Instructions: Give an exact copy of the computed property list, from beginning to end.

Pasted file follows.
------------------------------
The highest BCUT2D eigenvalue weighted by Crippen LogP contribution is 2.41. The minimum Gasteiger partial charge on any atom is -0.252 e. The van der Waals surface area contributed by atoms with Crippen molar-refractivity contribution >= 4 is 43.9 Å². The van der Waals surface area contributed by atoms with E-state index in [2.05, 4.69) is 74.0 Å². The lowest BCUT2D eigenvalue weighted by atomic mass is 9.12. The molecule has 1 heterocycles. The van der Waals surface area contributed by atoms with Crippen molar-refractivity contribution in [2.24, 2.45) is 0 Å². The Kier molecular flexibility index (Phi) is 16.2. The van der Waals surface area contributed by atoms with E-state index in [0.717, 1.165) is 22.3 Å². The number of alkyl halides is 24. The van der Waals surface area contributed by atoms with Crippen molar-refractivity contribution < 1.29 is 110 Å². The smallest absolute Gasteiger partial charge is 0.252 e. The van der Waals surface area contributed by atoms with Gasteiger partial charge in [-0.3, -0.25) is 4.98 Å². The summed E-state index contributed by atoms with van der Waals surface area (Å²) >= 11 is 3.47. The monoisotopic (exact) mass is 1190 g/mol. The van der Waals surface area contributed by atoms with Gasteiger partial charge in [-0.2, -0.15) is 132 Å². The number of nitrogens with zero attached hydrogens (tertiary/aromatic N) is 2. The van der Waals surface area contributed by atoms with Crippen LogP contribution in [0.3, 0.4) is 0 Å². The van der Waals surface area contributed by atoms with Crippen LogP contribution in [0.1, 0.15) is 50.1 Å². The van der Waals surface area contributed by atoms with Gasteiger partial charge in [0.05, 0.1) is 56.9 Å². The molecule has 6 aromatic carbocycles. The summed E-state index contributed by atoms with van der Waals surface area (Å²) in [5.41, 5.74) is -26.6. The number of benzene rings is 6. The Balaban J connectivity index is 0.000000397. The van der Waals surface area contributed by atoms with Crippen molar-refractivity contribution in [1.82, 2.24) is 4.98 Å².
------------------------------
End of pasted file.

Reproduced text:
The highest BCUT2D eigenvalue weighted by Crippen LogP contribution is 2.41. The minimum Gasteiger partial charge on any atom is -0.252 e. The van der Waals surface area contributed by atoms with Crippen molar-refractivity contribution >= 4 is 43.9 Å². The van der Waals surface area contributed by atoms with E-state index in [2.05, 4.69) is 74.0 Å². The lowest BCUT2D eigenvalue weighted by atomic mass is 9.12. The molecule has 1 heterocycles. The van der Waals surface area contributed by atoms with Crippen molar-refractivity contribution in [2.24, 2.45) is 0 Å². The Kier molecular flexibility index (Phi) is 16.2. The van der Waals surface area contributed by atoms with E-state index in [0.717, 1.165) is 22.3 Å². The number of alkyl halides is 24. The van der Waals surface area contributed by atoms with Crippen molar-refractivity contribution < 1.29 is 110 Å². The smallest absolute Gasteiger partial charge is 0.252 e. The van der Waals surface area contributed by atoms with Gasteiger partial charge in [-0.3, -0.25) is 4.98 Å². The summed E-state index contributed by atoms with van der Waals surface area (Å²) >= 11 is 3.47. The monoisotopic (exact) mass is 1190 g/mol. The van der Waals surface area contributed by atoms with Gasteiger partial charge in [-0.2, -0.15) is 132 Å². The number of nitrogens with zero attached hydrogens (tertiary/aromatic N) is 2. The van der Waals surface area contributed by atoms with Crippen LogP contribution in [0.3, 0.4) is 0 Å². The van der Waals surface area contributed by atoms with Crippen LogP contribution in [0.1, 0.15) is 50.1 Å². The van der Waals surface area contributed by atoms with Gasteiger partial charge in [0.05, 0.1) is 56.9 Å². The molecule has 6 aromatic carbocycles. The summed E-state index contributed by atoms with van der Waals surface area (Å²) in [5.41, 5.74) is -26.6. The number of benzene rings is 6. The Balaban J connectivity index is 0.000000397. The van der Waals surface area contributed by atoms with Crippen molar-refractivity contribution in [1.82, 2.24) is 4.98 Å².